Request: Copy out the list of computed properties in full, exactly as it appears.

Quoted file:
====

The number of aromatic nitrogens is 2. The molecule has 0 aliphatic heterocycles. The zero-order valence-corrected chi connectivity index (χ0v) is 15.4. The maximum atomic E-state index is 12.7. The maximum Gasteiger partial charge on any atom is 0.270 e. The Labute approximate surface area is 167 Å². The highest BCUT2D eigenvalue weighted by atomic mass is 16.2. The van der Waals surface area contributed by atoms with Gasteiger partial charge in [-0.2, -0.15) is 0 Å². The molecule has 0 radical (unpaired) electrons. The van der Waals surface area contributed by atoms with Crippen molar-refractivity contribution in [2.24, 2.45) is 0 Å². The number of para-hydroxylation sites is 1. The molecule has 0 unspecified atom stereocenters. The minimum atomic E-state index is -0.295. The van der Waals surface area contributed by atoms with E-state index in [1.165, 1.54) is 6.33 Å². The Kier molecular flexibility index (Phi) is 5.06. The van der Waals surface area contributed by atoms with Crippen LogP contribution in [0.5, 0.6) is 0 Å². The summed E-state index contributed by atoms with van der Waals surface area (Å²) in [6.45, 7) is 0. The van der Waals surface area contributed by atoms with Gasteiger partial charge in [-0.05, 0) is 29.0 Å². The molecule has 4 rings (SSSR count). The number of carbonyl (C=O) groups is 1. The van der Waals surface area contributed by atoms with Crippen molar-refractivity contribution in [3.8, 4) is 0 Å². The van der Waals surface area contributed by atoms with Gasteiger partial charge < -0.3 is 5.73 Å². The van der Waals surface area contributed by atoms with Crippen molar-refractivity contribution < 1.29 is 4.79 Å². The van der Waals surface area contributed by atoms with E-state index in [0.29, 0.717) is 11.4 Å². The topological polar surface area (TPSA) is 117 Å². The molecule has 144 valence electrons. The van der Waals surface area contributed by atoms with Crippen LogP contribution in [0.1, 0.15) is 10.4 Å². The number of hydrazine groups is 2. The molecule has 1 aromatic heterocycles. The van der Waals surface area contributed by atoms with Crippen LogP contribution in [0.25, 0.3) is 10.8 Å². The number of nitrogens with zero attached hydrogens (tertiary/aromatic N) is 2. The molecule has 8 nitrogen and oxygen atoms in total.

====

The number of aromatic nitrogens is 2. The molecule has 0 aliphatic heterocycles. The zero-order valence-corrected chi connectivity index (χ0v) is 15.4. The maximum atomic E-state index is 12.7. The maximum Gasteiger partial charge on any atom is 0.270 e. The Labute approximate surface area is 167 Å². The highest BCUT2D eigenvalue weighted by atomic mass is 16.2. The van der Waals surface area contributed by atoms with Gasteiger partial charge in [-0.2, -0.15) is 0 Å². The molecule has 0 radical (unpaired) electrons. The van der Waals surface area contributed by atoms with Crippen molar-refractivity contribution in [2.24, 2.45) is 0 Å². The number of para-hydroxylation sites is 1. The molecule has 0 unspecified atom stereocenters. The minimum atomic E-state index is -0.295. The van der Waals surface area contributed by atoms with E-state index in [1.165, 1.54) is 6.33 Å². The Kier molecular flexibility index (Phi) is 5.06. The van der Waals surface area contributed by atoms with Crippen LogP contribution in [0.5, 0.6) is 0 Å². The summed E-state index contributed by atoms with van der Waals surface area (Å²) in [6.45, 7) is 0. The van der Waals surface area contributed by atoms with Gasteiger partial charge in [-0.05, 0) is 29.0 Å². The molecule has 4 rings (SSSR count). The number of carbonyl (C=O) groups is 1. The van der Waals surface area contributed by atoms with Crippen molar-refractivity contribution in [3.8, 4) is 0 Å². The van der Waals surface area contributed by atoms with Gasteiger partial charge < -0.3 is 5.73 Å². The van der Waals surface area contributed by atoms with Crippen molar-refractivity contribution < 1.29 is 4.79 Å². The van der Waals surface area contributed by atoms with E-state index in [0.29, 0.717) is 11.4 Å². The topological polar surface area (TPSA) is 117 Å². The molecule has 144 valence electrons. The van der Waals surface area contributed by atoms with Crippen LogP contribution in [0.1, 0.15) is 10.4 Å². The number of hydrazine groups is 2. The molecule has 1 aromatic heterocycles. The van der Waals surface area contributed by atoms with Crippen LogP contribution in [0.25, 0.3) is 10.8 Å². The number of nitrogens with zero attached hydrogens (tertiary/aromatic N) is 2. The molecule has 8 nitrogen and oxygen atoms in total.